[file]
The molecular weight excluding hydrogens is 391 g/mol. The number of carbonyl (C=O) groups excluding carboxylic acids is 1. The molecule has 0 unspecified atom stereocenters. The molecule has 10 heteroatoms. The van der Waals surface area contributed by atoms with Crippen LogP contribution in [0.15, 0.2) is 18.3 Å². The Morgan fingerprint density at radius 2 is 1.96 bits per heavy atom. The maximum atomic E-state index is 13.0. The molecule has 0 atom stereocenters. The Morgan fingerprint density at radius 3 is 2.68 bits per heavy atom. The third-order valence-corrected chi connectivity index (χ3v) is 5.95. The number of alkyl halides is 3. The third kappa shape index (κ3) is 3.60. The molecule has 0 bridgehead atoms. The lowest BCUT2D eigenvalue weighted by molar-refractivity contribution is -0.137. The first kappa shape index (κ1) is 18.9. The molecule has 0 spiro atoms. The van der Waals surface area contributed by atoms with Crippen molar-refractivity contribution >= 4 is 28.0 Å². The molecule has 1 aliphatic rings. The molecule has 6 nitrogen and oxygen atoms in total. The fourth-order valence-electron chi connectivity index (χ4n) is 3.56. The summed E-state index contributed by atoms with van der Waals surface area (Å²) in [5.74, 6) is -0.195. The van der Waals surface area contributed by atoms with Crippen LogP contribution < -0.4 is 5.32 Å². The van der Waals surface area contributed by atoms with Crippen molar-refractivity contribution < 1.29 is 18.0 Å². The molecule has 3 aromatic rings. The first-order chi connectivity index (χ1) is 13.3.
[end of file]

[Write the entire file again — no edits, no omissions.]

The molecular weight excluding hydrogens is 391 g/mol. The number of carbonyl (C=O) groups excluding carboxylic acids is 1. The molecule has 0 unspecified atom stereocenters. The molecule has 10 heteroatoms. The van der Waals surface area contributed by atoms with Crippen LogP contribution in [0.15, 0.2) is 18.3 Å². The Morgan fingerprint density at radius 2 is 1.96 bits per heavy atom. The maximum atomic E-state index is 13.0. The molecule has 0 atom stereocenters. The Morgan fingerprint density at radius 3 is 2.68 bits per heavy atom. The third-order valence-corrected chi connectivity index (χ3v) is 5.95. The number of alkyl halides is 3. The third kappa shape index (κ3) is 3.60. The molecule has 0 bridgehead atoms. The lowest BCUT2D eigenvalue weighted by molar-refractivity contribution is -0.137. The first kappa shape index (κ1) is 18.9. The molecule has 0 spiro atoms. The van der Waals surface area contributed by atoms with Crippen molar-refractivity contribution >= 4 is 28.0 Å². The molecule has 1 aliphatic rings. The molecule has 6 nitrogen and oxygen atoms in total. The fourth-order valence-electron chi connectivity index (χ4n) is 3.56. The summed E-state index contributed by atoms with van der Waals surface area (Å²) in [5.74, 6) is -0.195. The van der Waals surface area contributed by atoms with Crippen LogP contribution < -0.4 is 5.32 Å². The van der Waals surface area contributed by atoms with Crippen molar-refractivity contribution < 1.29 is 18.0 Å². The molecule has 3 aromatic rings. The first-order chi connectivity index (χ1) is 13.3.